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Flashcards in Cell Injury Deck (61):
1

What 7 situations can cause cell injury?

Hypoxia, Chemical agents and drugs, Infections, Immunological agents, Dietary imbalance, Genetic derangement + Physical agents

2

What are the 2 types of cell death and define them

Necrosis - a pathological form of cell death due to disease, injury or inadequate blood supply
Apoptosis - programmed cell death

3

What are the types of necrosis and which one is the most common?

Coagulative, liquefactive, fat, caseous and fibrinoid

Coagulative is the most common

4

What is an infract, what are the different types and where can they be seen?

An infract is a lesion that can be seen as a result of an infarction.

There can be white infarcts which occur in solid organs like the heart, spleen and kidney

There can be red infarcts which occur in organs with a dual blood supply, loose stromal support or numerous anastomoses like the liver and lungs

5

What are the differences between necrosis and apoptosis?

Necrosis affects groups of cells, causes swell enlargement, disrupted plasma membrane and is frequently associated with inflammation

Apoptosis affects single cells, caused cell shrinkage, keeps the plasma membrane intact and is not associated with inflammation

6

What proteins are released from myocardiocytes during myocardial infarction and which one is the best clinical marker and why?

Creatine kinase
Aspartate transaminase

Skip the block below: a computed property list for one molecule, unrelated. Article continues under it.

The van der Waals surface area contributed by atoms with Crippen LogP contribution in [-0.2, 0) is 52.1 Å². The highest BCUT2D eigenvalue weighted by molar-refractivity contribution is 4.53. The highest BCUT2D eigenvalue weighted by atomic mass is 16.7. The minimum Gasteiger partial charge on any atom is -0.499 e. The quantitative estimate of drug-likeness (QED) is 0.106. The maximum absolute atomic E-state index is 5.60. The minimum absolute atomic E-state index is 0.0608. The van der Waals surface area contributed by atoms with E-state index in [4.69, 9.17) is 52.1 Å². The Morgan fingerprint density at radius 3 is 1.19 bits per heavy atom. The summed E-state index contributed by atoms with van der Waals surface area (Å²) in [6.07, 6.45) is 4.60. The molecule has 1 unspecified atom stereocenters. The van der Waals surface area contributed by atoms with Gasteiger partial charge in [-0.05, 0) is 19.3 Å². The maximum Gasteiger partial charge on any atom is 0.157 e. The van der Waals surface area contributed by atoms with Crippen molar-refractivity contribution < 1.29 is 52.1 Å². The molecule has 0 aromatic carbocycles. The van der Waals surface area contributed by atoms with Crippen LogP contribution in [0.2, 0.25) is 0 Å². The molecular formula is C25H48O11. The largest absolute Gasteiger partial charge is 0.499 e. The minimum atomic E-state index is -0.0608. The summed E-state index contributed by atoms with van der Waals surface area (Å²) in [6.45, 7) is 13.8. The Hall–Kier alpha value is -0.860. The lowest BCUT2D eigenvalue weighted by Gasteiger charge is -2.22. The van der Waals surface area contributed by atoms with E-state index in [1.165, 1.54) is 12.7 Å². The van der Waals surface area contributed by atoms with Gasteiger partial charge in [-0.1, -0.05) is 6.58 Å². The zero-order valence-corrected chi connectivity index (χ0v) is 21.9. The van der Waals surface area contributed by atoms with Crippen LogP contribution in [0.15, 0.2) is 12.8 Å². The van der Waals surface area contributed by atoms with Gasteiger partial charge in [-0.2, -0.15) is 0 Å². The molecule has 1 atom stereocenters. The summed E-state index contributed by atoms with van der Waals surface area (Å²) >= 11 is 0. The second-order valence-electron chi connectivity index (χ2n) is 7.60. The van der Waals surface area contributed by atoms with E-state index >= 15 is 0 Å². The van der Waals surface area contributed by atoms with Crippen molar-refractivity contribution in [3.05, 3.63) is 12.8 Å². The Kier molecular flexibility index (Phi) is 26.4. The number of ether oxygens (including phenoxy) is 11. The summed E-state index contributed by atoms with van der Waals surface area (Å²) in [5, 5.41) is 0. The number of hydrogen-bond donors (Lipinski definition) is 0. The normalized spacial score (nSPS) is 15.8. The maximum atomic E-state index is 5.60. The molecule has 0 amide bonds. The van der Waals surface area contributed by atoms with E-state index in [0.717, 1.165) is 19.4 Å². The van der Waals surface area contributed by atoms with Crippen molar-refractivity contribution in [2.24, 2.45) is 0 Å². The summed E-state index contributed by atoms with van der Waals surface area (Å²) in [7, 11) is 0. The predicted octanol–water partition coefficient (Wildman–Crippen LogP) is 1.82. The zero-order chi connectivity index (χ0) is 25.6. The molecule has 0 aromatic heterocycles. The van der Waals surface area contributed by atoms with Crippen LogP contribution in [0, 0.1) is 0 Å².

Troponin - best marker because it lasts the longest ~120 hours after heart attack

7

What are some causes of acute inflammation?

Microbial infection, hypersensitive reactions, physical agents,chemicals, tissue necrosis and anything that can cause trauma to the tissue

8

What are the 5 clinical features of acute inflammation?

Redness, swelling, heat, pain and loss of function

9

What is the main leukocyte involved in acute inflammation and what is its function?

Neutrophils

Mainly Phagocytosis
Produce growth factors for repair

10

What is the difference between a transudate and exudate? Describe the formation of an exudate

Both are fluids that fill extra vascular spaces and serous cavities

Transudate - has low protein content

Exudate - has high protein content

11

Give examples of some chemical mediators

Histamine, prostaglandin, serotonin and bradykinin

12

What are the 4 systemic effects of acute inflammation?

Pyrexia, leukocytosis, acute phase response in liver and shock

13

What is alpha-1 antitrypsin deficiency?

An autosomal recessive disorder caused by low levels of alpha-1 antitrypsin resulting in unchecked inflammation which can lead to emphysema and cirrhosis

14

What is chronic inflammation?

A chronic response to cell injury which is usually associated with fibrosis

15

Which leukocyte is mainly involved in chronic inflammation and what are its functions?

Macrophages

Phagocytosis
Antigen presenting to immune system
Synthesis of cytokines
Fibrosis and angiogenesis
Release of growth factors

16

What are giant cells and what are the 3 types?

Giants cells - multinucleated cells made by fusion of macrophages due to frustrated phagocytosis

3 types are: langerhans giant cell, foreign body type and touton type giant cell

17

What are the main effects of chronic inflammation?

Fibrosis, impaired function and atrophy

18

What is granulomatous inflammation and what are the 3 main causes?

Chronic inflammation with granulomas

3 main causes: mildly irritant foreign material, infections and other unknown causes

19

What can cause reduced blood supply to tissue?

Thrombosis, embolism, twisting of blood supply and external compression of blood vessel

20

What is a gangrene and what are the different types?

A clinical term used to describe visible necrosis

3 different types: wet, dry and gas

21

What are the 5 groups of intracellular accumulations?

Water and electrolytes
Lipids
Proteins
Pigments